When Shoprite opened shop in Kenya in 2018, out of curiosity I visited one of their outlets at Westgate in Nairobi.
I then told someone, in whispers, that the chain would not be here for long. I did not have the foresight of a prophet, even though they have announced that they are leaving Kenya for good this month.
My second visit to the retailer was last year when I found some fruits that were almost going bad, a clear signal that uptake of their products was slow.
The market for fresh produce in supermarkets is tricky because a majority of Kenyans do not have fridges; they buy sukuma wiki and similar products when they are needed. Why did Shoprite close shop when its rival Carrefour is thriving? Why didn’t Shoprite benefit from the collapse of Uchumi and Nakumatt, or like they say in political parlance, ipitie kati kati yao (pass in between)?
- 1 Shoprite to make final Kenya bow by month-end
- 2 Court saves Uchumi from auctioneers
- 3 Retailers’ woes call for change of tack
- 4 Dollar-based rent pushes out foreign retailers
Carrefour’s success is easy to explain. It quickly took the place of Nakumatt that was hitherto considered the supermarket of choice for Kenya’s top cream.
They have demonstrated their status with their locations and what they stock, from salmon to lobsters. The place of Uchumi was, on the other hand, taken over by estate-based supermarkets and fast-growing Quickmatt.
Shoprite’s entry into Kenya was low key. It did not excite the Kenyan shopper. What is Shoprite famous for? Uchumi, for example, was famous for greens.
It is the same case with universities that are best known for certain courses despite offering an array of options.
For instance, America’s MIT offers more than technology; Harvard offers more than business; Egerton offers more than agriculture. Shoprite did not define to us what one shops right”. How many Kenyans know it’s even a supermarket? Shoprite never positioned itself in the Kenyan mind.
The other downside to their strategy was their choice of location. They targeted affluent sections of the city, espoused by malls - Karen, Westlands and residential areas along the Thika superhighway. Thika Road is not really affluent but assures you of human traffic. If the Garden City Mall was on the opposite side of the superhighway, it would be doing much better.
The affluent target market is too thin, and most of its customers are either very loyal (the elderly) or keep hopping from mall to mall; floating customers are usually young but moneyed.
With the arrival of Covid-19, the affluent customers downgraded to lower-end supermarkets, growing their market share. Shoprite might have reckoned that by setting up shop in high-end areas, they would be in the money. They would, however, find out that there is not as much money to be made in these areas as it is commonly thought.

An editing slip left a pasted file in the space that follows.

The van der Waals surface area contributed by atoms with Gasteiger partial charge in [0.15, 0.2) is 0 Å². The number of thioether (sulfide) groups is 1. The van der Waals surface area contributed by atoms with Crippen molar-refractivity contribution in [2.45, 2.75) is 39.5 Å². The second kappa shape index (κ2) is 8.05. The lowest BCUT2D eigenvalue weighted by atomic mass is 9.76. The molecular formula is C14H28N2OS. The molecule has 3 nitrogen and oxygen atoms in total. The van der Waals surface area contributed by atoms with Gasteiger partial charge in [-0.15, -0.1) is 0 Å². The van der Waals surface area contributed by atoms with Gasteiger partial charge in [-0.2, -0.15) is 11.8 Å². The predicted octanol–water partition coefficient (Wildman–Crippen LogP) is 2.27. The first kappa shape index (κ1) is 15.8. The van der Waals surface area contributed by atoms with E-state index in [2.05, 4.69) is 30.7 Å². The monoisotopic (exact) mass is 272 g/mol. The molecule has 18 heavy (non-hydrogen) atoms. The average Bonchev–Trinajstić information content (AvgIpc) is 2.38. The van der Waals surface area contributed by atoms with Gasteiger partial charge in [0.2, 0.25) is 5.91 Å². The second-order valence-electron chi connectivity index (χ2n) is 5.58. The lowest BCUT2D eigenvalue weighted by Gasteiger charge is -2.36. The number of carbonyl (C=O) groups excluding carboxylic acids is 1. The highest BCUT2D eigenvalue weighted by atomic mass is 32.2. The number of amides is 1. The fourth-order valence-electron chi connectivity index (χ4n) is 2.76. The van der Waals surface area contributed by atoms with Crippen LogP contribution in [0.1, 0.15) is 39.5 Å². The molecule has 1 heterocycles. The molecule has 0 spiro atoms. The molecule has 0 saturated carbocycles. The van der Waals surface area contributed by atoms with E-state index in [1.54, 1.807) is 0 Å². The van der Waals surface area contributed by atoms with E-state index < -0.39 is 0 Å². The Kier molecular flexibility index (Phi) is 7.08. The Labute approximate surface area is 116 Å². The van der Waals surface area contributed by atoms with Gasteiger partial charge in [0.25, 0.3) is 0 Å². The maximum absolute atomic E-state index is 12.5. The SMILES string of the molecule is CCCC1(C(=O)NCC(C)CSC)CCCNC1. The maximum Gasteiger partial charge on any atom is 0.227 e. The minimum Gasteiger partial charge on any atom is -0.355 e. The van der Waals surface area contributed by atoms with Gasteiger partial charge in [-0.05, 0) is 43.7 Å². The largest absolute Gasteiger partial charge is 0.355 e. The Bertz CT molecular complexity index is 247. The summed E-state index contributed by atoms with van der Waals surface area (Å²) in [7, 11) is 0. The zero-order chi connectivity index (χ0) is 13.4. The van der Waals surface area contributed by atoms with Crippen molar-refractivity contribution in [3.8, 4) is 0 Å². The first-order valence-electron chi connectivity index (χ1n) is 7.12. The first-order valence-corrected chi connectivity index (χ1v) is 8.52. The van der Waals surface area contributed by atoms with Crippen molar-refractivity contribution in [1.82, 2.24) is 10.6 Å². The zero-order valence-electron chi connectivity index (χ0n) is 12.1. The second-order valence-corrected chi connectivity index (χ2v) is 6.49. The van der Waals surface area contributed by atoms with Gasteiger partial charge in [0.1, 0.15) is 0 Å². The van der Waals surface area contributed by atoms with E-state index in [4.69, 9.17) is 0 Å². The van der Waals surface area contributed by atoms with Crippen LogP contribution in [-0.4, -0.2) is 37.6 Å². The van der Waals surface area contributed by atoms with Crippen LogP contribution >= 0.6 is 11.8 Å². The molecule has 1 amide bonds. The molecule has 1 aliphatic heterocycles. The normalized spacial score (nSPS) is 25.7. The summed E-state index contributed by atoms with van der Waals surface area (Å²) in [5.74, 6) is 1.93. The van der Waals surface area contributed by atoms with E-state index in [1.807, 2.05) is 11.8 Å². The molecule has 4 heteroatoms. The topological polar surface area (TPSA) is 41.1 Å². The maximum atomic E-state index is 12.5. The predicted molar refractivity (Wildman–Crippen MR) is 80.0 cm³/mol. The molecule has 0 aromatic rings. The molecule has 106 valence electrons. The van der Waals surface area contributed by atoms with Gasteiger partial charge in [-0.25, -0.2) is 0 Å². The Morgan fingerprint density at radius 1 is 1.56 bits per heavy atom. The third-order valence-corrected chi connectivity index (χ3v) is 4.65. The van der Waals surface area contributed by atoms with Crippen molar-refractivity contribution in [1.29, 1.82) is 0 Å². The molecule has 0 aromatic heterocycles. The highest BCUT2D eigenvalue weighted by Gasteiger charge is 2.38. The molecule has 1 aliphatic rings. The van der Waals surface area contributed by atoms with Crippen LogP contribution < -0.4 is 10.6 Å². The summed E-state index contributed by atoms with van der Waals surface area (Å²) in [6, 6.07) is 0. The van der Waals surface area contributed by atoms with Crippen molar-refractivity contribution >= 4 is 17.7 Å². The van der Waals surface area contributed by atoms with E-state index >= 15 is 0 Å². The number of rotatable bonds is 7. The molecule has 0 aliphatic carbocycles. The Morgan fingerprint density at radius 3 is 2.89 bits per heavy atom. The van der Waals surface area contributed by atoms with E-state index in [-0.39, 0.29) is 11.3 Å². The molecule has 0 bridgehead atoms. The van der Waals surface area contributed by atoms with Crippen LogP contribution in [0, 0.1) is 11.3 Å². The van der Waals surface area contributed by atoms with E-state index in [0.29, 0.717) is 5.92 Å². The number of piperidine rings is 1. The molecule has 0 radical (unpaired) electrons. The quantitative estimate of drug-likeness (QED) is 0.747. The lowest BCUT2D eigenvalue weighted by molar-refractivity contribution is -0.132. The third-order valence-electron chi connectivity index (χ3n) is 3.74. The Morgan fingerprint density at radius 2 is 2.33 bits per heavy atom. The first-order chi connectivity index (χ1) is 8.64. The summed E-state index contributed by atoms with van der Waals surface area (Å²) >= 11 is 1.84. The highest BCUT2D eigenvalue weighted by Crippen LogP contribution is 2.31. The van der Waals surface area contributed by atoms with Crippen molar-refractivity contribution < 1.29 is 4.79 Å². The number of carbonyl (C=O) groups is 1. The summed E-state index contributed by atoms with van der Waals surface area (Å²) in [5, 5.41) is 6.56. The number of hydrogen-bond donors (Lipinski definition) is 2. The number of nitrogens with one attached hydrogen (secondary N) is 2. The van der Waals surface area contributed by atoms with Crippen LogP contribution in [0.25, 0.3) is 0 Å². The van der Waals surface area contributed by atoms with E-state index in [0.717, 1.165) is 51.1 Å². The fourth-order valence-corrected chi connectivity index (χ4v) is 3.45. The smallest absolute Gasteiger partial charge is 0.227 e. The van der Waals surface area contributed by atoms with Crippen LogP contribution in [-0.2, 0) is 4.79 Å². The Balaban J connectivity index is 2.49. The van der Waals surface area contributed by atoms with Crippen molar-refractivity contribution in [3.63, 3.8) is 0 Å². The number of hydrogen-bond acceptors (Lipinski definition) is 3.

Shoprite probably feared brand dilution if they went downstream. This left them with a small market. Many well-known brands often get a sub-brand for the lower market; they segment the market. Hotels are good at that.
Shoprite’s Usave brand could probably have done better in Kenya. The name Usave rhymes with Kenyans’ mindset. The legacy of apartheid could also have played a role in slowing down Shoprite. Did Kenyans know Shoprite was a South African retail chain? Despite black economic empowerment, white South Africans still hold economic levers. I noted that when I visited Castle brewery at Thika before they too left. Is that still creating resentment in the rest of Africa?
What was connecting Shoprite to Kenya? Does Shoprite know many South Africans are buried at a cemetery in Nyahururu and a Jan Van Riebeck School still exits, albeit by a different name?
Shoprite’s main problem in the Kenyan market was failing to understand our thinking. I found “too much order” and glitz in Shoprite, which would make an ordinary Kenyan not feel at home. It seemed to me that Shoprite just transplanted their supermarkets from South Africa to Kenya without any modifications. Kenyans like some “disorder” to be themselves.
This is why “joints” like Njuguna’s on Waiyaki Way do so well. Some think matatus are disorderly, but why do they perform so well?
This “disorder” is what makes Kenya attractive to even foreigners. Kenyans like to be seen as being down-to-earth even when they are affluent. Some even label themselves “hustlers.” That down-to-earth attitude gives you a chance to enjoy freedom.
You can shout at a waiter in your mother tongue or laugh loudly at your local and not in a five-star hotel. To illustrate the point, I once found former First Lady Mama Ngina shopping at Uchumi.
Safaricom, Naivas and Equity Bank understand the Kenyan mind. You could add matatus and other businesses that thrive silently.
Toll road owners might learn the hard way why it matters to understand the Kenyan mind. In most facets of our lives apart from academia, where the majority dream of Oxbridge and Ivy League universities, the average is enough.
- The writer is an associate professor at the University of Nairobi